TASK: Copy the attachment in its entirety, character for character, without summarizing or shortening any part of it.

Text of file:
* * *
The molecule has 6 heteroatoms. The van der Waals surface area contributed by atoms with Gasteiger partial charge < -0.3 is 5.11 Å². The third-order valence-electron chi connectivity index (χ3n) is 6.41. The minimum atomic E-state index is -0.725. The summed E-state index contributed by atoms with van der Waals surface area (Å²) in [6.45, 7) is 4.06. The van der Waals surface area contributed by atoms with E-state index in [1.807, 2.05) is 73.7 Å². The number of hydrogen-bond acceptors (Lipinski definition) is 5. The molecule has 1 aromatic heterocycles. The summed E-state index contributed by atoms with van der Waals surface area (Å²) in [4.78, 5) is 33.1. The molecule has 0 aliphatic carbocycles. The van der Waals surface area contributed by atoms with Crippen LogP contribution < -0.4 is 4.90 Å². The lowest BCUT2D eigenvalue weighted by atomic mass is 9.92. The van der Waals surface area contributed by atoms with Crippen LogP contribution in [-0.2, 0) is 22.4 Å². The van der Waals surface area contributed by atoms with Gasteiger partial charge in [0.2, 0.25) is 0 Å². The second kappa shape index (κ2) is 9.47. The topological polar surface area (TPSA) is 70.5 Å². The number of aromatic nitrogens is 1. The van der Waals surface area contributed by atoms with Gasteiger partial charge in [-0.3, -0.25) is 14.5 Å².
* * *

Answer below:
The molecule has 6 heteroatoms. The van der Waals surface area contributed by atoms with Gasteiger partial charge < -0.3 is 5.11 Å². The third-order valence-electron chi connectivity index (χ3n) is 6.41. The minimum atomic E-state index is -0.725. The summed E-state index contributed by atoms with van der Waals surface area (Å²) in [6.45, 7) is 4.06. The van der Waals surface area contributed by atoms with E-state index in [1.807, 2.05) is 73.7 Å². The number of hydrogen-bond acceptors (Lipinski definition) is 5. The molecule has 1 aromatic heterocycles. The summed E-state index contributed by atoms with van der Waals surface area (Å²) in [4.78, 5) is 33.1. The molecule has 0 aliphatic carbocycles. The van der Waals surface area contributed by atoms with Crippen LogP contribution < -0.4 is 4.90 Å². The lowest BCUT2D eigenvalue weighted by atomic mass is 9.92. The van der Waals surface area contributed by atoms with Crippen LogP contribution in [-0.2, 0) is 22.4 Å². The van der Waals surface area contributed by atoms with Gasteiger partial charge in [0.2, 0.25) is 0 Å². The second kappa shape index (κ2) is 9.47. The topological polar surface area (TPSA) is 70.5 Å². The number of aromatic nitrogens is 1. The van der Waals surface area contributed by atoms with Gasteiger partial charge in [-0.3, -0.25) is 14.5 Å².